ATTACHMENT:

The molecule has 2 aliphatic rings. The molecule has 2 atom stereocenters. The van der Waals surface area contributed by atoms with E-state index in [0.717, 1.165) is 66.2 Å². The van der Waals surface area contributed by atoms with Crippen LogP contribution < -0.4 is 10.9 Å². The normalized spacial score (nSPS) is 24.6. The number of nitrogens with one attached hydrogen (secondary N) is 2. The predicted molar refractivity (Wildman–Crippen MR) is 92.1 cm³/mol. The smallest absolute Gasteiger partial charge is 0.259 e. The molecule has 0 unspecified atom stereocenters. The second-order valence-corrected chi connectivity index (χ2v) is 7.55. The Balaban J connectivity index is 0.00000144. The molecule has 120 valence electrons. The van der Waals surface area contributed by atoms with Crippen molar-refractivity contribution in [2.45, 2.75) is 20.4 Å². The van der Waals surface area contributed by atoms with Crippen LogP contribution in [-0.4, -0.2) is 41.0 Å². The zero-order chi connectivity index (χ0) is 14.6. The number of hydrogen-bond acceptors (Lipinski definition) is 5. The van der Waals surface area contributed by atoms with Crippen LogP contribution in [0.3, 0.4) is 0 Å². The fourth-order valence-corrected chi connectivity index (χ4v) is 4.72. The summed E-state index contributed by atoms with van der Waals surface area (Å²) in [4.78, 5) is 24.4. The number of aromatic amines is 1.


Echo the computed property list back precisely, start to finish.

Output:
The molecule has 2 aliphatic rings. The molecule has 2 atom stereocenters. The van der Waals surface area contributed by atoms with E-state index in [0.717, 1.165) is 66.2 Å². The van der Waals surface area contributed by atoms with Crippen LogP contribution < -0.4 is 10.9 Å². The normalized spacial score (nSPS) is 24.6. The number of nitrogens with one attached hydrogen (secondary N) is 2. The predicted molar refractivity (Wildman–Crippen MR) is 92.1 cm³/mol. The smallest absolute Gasteiger partial charge is 0.259 e. The molecule has 0 unspecified atom stereocenters. The second-order valence-corrected chi connectivity index (χ2v) is 7.55. The Balaban J connectivity index is 0.00000144. The molecule has 120 valence electrons. The van der Waals surface area contributed by atoms with Crippen molar-refractivity contribution in [2.45, 2.75) is 20.4 Å². The van der Waals surface area contributed by atoms with Crippen LogP contribution in [-0.4, -0.2) is 41.0 Å². The zero-order chi connectivity index (χ0) is 14.6. The number of hydrogen-bond acceptors (Lipinski definition) is 5. The van der Waals surface area contributed by atoms with Crippen LogP contribution in [0.3, 0.4) is 0 Å². The fourth-order valence-corrected chi connectivity index (χ4v) is 4.72. The summed E-state index contributed by atoms with van der Waals surface area (Å²) in [4.78, 5) is 24.4. The number of aromatic amines is 1.